A corporate someone might call what I experienced at Bi-Mart “customer service.” I believe it’s more than that; treating people well and being committed to doing the right thing is a way of life.

As the school year gets underway I hope to refine our promise to students, our commitment to each other, and our understanding of what matters most. I hope to live my professional life with that same sense of purpose and to empower those at my school to take the same sort of ownership as did the that blue smocked hero at Bi-Mart.

Living this way doesn’t just make a short term difference. Living this way matters for a lifetime.

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Wisdom Wears A Smock

The summer I was seventeen I worked at Bi-Mart, a thoroughly Oregonian department store that sold everything from diapers to ammunition. It had a rural 1970s chic, with polished cement floors, employees in blue smocks, and pallets of merchandise (wine and hosiery and potting soil) dropped into place at the ends of wide aisles of assorted miscellany.

Sometimes it could be tough to navigate if you weren’t a regular, though just about everyone was, as customers had to be Bi-Mart Members, and were issued a small paper card when they paid their $5 to be buzzed in through the swinging half door at the front of the store. Rustic, I suppose it would be called today.

I’d like to say that I learned hard work that summer at Bi-Mart, but I didn’t; putting effort toward a goal was a lesson taught to me by coaches on countless practice fields long before my senior year of high school. One lesson from Bi-Mart, however, has stuck with me through today, and in its way, provided an example of the strange sources inspiration can come from.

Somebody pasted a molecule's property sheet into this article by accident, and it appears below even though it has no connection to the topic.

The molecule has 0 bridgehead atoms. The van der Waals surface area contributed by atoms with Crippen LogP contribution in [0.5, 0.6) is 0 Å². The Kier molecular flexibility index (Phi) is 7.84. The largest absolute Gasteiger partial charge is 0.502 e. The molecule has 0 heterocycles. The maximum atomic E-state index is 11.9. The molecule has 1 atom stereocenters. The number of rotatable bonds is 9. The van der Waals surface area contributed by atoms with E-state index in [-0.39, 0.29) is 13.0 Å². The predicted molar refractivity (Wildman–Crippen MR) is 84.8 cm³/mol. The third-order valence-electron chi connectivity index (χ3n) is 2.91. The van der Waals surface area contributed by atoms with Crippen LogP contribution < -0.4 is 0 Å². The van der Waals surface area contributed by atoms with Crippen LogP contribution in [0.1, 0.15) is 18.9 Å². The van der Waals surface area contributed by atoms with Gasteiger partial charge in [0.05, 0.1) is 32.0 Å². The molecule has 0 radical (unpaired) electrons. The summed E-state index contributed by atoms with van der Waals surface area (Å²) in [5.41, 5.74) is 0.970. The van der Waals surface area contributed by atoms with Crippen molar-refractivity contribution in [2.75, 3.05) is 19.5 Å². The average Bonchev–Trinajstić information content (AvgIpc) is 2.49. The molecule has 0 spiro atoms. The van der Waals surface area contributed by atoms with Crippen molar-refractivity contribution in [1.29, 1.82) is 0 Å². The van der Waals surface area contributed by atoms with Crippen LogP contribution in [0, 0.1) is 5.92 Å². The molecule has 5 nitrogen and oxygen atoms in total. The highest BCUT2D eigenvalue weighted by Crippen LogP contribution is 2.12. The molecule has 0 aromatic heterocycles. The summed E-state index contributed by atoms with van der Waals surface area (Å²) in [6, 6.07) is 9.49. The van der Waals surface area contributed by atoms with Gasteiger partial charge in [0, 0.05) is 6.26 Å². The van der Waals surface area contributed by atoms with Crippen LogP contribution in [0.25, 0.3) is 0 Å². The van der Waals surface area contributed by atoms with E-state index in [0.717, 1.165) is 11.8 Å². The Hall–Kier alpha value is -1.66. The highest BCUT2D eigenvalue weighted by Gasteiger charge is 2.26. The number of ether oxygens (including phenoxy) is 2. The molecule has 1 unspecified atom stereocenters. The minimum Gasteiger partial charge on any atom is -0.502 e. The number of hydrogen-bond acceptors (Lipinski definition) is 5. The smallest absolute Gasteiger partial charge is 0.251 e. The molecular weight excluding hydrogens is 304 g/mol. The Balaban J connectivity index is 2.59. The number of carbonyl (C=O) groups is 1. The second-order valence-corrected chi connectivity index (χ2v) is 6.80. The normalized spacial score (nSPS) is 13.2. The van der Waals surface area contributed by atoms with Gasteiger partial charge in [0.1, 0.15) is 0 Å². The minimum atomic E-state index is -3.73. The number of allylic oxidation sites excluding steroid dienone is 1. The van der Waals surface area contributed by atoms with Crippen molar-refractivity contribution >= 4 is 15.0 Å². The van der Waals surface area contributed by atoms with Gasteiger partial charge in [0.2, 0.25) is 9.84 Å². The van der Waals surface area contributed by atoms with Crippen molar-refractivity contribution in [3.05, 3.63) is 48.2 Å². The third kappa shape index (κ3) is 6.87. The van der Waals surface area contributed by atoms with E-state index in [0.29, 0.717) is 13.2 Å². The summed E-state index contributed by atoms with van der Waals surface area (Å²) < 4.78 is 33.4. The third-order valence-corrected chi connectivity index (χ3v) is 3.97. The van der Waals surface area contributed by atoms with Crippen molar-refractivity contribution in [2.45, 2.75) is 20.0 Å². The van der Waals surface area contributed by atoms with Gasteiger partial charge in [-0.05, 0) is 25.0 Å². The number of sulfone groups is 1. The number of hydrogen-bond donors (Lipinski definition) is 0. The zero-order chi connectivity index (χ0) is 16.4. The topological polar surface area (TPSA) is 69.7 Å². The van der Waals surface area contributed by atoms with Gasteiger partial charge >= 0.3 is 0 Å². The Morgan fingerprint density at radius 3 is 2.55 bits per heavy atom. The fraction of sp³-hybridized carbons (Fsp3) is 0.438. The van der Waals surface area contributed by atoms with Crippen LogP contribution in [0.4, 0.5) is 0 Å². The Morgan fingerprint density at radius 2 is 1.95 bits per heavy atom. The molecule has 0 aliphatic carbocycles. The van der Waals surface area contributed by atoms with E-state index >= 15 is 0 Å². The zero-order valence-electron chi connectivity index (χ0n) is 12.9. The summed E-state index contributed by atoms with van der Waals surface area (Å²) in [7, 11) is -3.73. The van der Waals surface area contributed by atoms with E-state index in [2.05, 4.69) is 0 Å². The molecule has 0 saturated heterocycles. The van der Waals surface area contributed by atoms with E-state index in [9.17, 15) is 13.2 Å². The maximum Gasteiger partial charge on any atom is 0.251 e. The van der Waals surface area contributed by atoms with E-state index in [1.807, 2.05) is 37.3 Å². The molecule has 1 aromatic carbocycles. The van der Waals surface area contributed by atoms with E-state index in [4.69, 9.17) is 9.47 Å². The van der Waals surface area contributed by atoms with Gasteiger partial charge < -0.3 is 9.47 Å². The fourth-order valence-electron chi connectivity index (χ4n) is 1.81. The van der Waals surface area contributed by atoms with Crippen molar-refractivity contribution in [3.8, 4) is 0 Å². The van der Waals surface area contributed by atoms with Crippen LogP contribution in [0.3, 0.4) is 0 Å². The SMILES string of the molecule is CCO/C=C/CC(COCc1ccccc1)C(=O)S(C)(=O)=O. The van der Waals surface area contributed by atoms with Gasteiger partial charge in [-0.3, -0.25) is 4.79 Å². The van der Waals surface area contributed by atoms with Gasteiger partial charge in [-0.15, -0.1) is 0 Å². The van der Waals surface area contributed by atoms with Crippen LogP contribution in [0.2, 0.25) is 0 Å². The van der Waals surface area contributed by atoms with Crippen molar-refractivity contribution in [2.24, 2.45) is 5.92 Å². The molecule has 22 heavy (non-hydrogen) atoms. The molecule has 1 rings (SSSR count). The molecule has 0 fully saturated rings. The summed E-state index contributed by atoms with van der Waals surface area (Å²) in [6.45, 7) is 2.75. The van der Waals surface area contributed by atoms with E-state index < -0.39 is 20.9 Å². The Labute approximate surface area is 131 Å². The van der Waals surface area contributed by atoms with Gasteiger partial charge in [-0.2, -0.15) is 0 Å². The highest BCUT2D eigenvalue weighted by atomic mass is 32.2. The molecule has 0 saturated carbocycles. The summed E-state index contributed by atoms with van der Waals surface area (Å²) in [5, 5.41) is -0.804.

“Always walk the customer to the merchandise.”

He was a tall man with a long nose wearing the red smock of a department manager. I was newly promoted to work the floor, after proving myself unloading lawn furniture and barbecues from trucks out in the parking lot for what Bi-Mart called the Summer Tent Sale.

“You could tell them what aisle what they’re looking for is on,” he explained to me, “but what really makes a difference is stopping what you’re doing and taking them to it.”

I didn’t think much of it at the time, just more advice to an awkward teenager wearing the required tie beneath my blue smock. I filed it alongside “always face the toy aisles last” and “keep the beer shelves full.” But as June turned into July and I kept regular in practicing taking customers to what they wanted, I began to see just how much it really did matter.

The relieved smile as I walked a grandmother to the ace bandages, the appreciation on the face of the little boy looking for legos, the genuine “thanks” from the man who hadn’t been able to find toilet wax, all these people taught me the value of taking a few extra minutes that they weren’t expecting you would, and leading them to exactly what they needed.

It’s a lesson I’ve carried with me to my work as a site administrator.

The parents I listen to in my office don’t know about Bi-Mart, though I’m told sometimes (often months later) that they appreciate the extra time I take to hear what they have to say. This doesn’t mean that the answer I walk them to is always the one they came in after at the start, but it’s always an honest answer, delivered, I hope, with the same level of respect the seventeen year old me showed the customers when I walked them to fishing lures or portable electronics.

Yesterday afternoon an even more literal reminder of my days in a blue smock presented itself when a mom and her daughter arrived at Diegueño to register for school. New to the area, they came prepared, brought all the right paperwork, and got signed up for classes. Then, like an octogenarian searching for hard candy, they peeked into my office and asked if they could look around campus.

That advice from almost thirty years ago whispered in my ear, and with my best Bi-Mart smile, I put down the work I was doing and said: “I can show you around.”

The look on the mom’s face was the best part of my week.

Thirty minutes later we finished our campus tour, and they left with a little more information and a little less anxiety than they’d had when they arrived.

Would I have done the same thing if I hadn’t gotten that direction from the beak nosed department manager back when I was seventeen? Maybe. I’m honestly not sure.

I do know that in each of the eight years I’ve been a site administrator, not a month has gone by that I haven’t thought about standing there on that polished cement floor getting words of wisdom from a man in a smock.

Bimart